Regulation – avoiding consumer exclusion
We welcome confirmation that lenders – as they seek to respond to calls to make mortgage credit more widely available – have not been precluded from lending into retirement, or from lending to the self-employed or to those with less predictable incomes. Regulation also should not preclude lenders from innovating. "If we had been," the CML chairman reminded the conference, "some customers would have been deprived of their chance to step into home-ownership; that would not be an acceptable by-product of regulation."
In his speech to the conference, the managing director of the FSA’s conduct business unit, Martin Wheatley, emphasised that the new rules had been drafted with the intention not to exclude customers from the mortgage market unnecessarily. He argued that:
- First-time buyers would still be able to borrow at higher LTV ratios, while older customers would not face age limits preventing them from borrowing beyond retirement.
- The self-employed would still be able to borrow, with lenders having flexibility to decide what type of evidence of income to require from them.
- Customers with past credit problems would continue to be able to get a mortgage, as long as they could prove they could afford it.
- Interest-only mortgages could still be sold if borrowers could show they had a credible repayment strategy, with lenders assessing affordability taking into account the cost of repaying capital as well. "The responsibility for repayment of an interest-only mortgage remains with the borrower," Martin Wheatley emphasised, "but I am pleased that lenders have, in addition to the annual reminders, taken the initiative to contact customers with interest-only mortgages."
Addressing regulatory uncertainty
Broadly, we agree that the rules have been designed to help lenders and borrowers ride out risks and cyclical fluctuations. Customers can be confident that, as lenders seek to rise to the housing minister’s challenge, their step into home-ownership will be properly evaluated.
If we see the rules make access to market more difficult than the FSA believes, we will say so
There is, however, still regulatory uncertainty, including how rules on the requirement for a credible repayment strategy for interest-only borrowers may be affected by other regulatory interventions and interpreted by regulatory authorities in future. Lenders also have concerns about how some aspects of mandatory advice will work in practice, particularly for telephone sales.
Another concern is over the effect of layering, multiplication and conflict by different regulatory authorities, with lenders having to comply with rules emerging in the UK, Europe and globally.
With this in mind, lenders welcomed the assurance by Lynda Blackwell, the FSA’s manager of mortgage policy, that the UK regulator had specifically sought to avoid explicit rules on product disclosure and financial promotion because it was aware that these areas would be covered by European regulation yet to be unveiled. Lenders are encouraged that the UK authorities are keen to avoid conflict between European and national requirements.
Lenders also welcome the 18-month period of transition to the new mortgage rules, given the scale of systems changes firms will be required to implement.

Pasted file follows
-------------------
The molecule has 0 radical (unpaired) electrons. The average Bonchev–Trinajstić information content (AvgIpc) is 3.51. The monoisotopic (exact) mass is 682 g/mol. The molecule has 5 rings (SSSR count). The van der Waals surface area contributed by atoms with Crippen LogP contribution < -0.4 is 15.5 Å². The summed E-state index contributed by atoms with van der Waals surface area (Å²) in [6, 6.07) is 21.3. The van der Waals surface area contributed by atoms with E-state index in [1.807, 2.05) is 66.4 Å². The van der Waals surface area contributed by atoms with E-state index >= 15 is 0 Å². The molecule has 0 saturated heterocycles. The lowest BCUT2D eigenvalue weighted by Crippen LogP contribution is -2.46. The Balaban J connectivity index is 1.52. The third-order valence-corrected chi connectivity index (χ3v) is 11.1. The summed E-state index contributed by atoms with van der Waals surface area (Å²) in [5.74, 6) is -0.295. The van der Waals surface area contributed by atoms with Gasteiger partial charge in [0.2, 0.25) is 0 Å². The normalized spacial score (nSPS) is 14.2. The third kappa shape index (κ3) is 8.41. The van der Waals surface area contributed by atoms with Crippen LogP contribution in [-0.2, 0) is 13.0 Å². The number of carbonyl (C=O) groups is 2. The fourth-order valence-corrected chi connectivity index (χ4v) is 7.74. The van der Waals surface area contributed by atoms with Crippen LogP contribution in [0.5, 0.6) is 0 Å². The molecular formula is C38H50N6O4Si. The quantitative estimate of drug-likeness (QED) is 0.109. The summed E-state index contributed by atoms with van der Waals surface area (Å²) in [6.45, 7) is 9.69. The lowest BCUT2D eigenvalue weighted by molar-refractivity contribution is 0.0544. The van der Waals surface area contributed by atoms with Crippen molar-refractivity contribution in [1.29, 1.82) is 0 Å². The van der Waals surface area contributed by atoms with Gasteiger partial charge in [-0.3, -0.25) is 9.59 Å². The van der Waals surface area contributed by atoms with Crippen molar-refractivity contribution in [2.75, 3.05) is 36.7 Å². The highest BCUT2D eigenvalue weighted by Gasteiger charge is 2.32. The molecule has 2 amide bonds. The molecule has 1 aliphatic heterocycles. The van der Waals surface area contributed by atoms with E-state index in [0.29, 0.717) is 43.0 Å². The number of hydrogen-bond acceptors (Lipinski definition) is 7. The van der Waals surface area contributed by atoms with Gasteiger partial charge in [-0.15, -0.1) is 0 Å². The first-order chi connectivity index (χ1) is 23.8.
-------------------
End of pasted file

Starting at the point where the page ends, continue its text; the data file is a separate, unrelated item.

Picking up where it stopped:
Less welcome is the potential impact of the five years the FSA has set aside for reviewing the impact of the rule changes. While lenders understand the need to review the rules over a reasonable timescale – and firms crave a period of regulatory stability – they fear that access to the mortgage market may be affected by regulatory reform to a greater extent than the FSA believes. If we see, for example, that lending to the self-employed is more difficult than the FSA expected, we will say so – and a more timely review of any rules that create obvious problems would be welcome.
Mark Prisk set the lending industry an important challenge in convincing customers that mortgage credit is available, and that firms are offering the right types of products to meet their needs and aspirations. Part of our response to him is to reinforce the message that the lending industry is open for business.
But lenders have also been actively seeking to re-evaluate themselves and identify industry-led themes under the CML's self-evaluation project, with a particular focus on what the industry can and should deliver for customers. This major task was first announced in a speech at our annual lunch in June, and at the conference we updated the sector on some of the challenges our process of re-evaluation has identified. Many of these chime with Mark Prisk’s own objectives, including:
- considering the balance between product choice and product simplicity – some lenders see a case for a narrower range of products but a renewed emphasis on rewarding loyalty and providing flexibility;
- continued funding for housing in all tenures, with individual lenders supporting the private rented sector, affordable housing, the Right to Buy initiative and niche groups of borrowers, like those who wish to finance their own building projects;
- support for borrowers by simplifying the mortgage process, so that it is quicker, less bureaucratic, better managed, more professional and uses less jargon;
- making distribution work better for the customer, with better advice and the right kinds of incentives for sales staff; and
- having a greater awareness of – and acting earlier to prevent – potential sources of consumer detriment.
Our recent conference provided an important forum for lenders to explore these – and a wide range of other – important issues and themes for the lending industry. We welcome the housing minister's contribution to the debate and the challenges for the industry in his keynote address. We look forward to working constructively with him and his colleagues in delivering many shared objectives, and helping consumers fulfil their diverse aspirations.